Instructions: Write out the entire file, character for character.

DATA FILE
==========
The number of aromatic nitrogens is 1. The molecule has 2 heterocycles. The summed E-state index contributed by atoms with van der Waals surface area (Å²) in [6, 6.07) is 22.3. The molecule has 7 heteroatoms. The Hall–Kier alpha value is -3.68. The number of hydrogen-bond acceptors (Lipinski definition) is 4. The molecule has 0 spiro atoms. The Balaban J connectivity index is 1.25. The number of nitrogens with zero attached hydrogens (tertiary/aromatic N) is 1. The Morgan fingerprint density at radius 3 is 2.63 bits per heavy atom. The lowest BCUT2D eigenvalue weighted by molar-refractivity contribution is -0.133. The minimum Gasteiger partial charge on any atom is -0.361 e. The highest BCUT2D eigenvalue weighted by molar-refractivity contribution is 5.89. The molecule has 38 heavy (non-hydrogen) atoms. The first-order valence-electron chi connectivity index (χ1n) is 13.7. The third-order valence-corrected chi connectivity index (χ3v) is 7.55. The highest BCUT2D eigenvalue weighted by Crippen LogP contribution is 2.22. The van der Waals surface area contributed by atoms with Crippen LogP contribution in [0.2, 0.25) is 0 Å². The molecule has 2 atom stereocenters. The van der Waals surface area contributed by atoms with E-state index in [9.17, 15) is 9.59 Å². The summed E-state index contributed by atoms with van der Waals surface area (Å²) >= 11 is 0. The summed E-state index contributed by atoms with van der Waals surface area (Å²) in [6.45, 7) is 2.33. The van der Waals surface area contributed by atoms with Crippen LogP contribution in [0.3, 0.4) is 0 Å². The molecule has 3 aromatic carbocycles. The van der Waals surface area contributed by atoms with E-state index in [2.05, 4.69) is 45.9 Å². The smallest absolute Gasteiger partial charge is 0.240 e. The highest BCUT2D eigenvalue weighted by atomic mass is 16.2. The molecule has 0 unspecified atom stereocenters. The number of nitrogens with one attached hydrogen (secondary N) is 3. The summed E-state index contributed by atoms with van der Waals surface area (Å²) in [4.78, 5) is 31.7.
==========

The number of aromatic nitrogens is 1. The molecule has 2 heterocycles. The summed E-state index contributed by atoms with van der Waals surface area (Å²) in [6, 6.07) is 22.3. The molecule has 7 heteroatoms. The Hall–Kier alpha value is -3.68. The number of hydrogen-bond acceptors (Lipinski definition) is 4. The molecule has 0 spiro atoms. The Balaban J connectivity index is 1.25. The number of nitrogens with zero attached hydrogens (tertiary/aromatic N) is 1. The Morgan fingerprint density at radius 3 is 2.63 bits per heavy atom. The lowest BCUT2D eigenvalue weighted by molar-refractivity contribution is -0.133. The minimum Gasteiger partial charge on any atom is -0.361 e. The highest BCUT2D eigenvalue weighted by molar-refractivity contribution is 5.89. The molecule has 38 heavy (non-hydrogen) atoms. The first-order valence-electron chi connectivity index (χ1n) is 13.7. The third-order valence-corrected chi connectivity index (χ3v) is 7.55. The highest BCUT2D eigenvalue weighted by Crippen LogP contribution is 2.22. The van der Waals surface area contributed by atoms with Crippen LogP contribution in [0.2, 0.25) is 0 Å². The molecule has 2 atom stereocenters. The van der Waals surface area contributed by atoms with E-state index in [9.17, 15) is 9.59 Å². The summed E-state index contributed by atoms with van der Waals surface area (Å²) >= 11 is 0. The summed E-state index contributed by atoms with van der Waals surface area (Å²) in [6.45, 7) is 2.33. The van der Waals surface area contributed by atoms with Crippen LogP contribution in [0.3, 0.4) is 0 Å². The molecule has 3 aromatic carbocycles. The van der Waals surface area contributed by atoms with E-state index in [2.05, 4.69) is 45.9 Å². The smallest absolute Gasteiger partial charge is 0.240 e. The highest BCUT2D eigenvalue weighted by atomic mass is 16.2. The molecule has 0 unspecified atom stereocenters. The number of nitrogens with one attached hydrogen (secondary N) is 3. The summed E-state index contributed by atoms with van der Waals surface area (Å²) in [4.78, 5) is 31.7.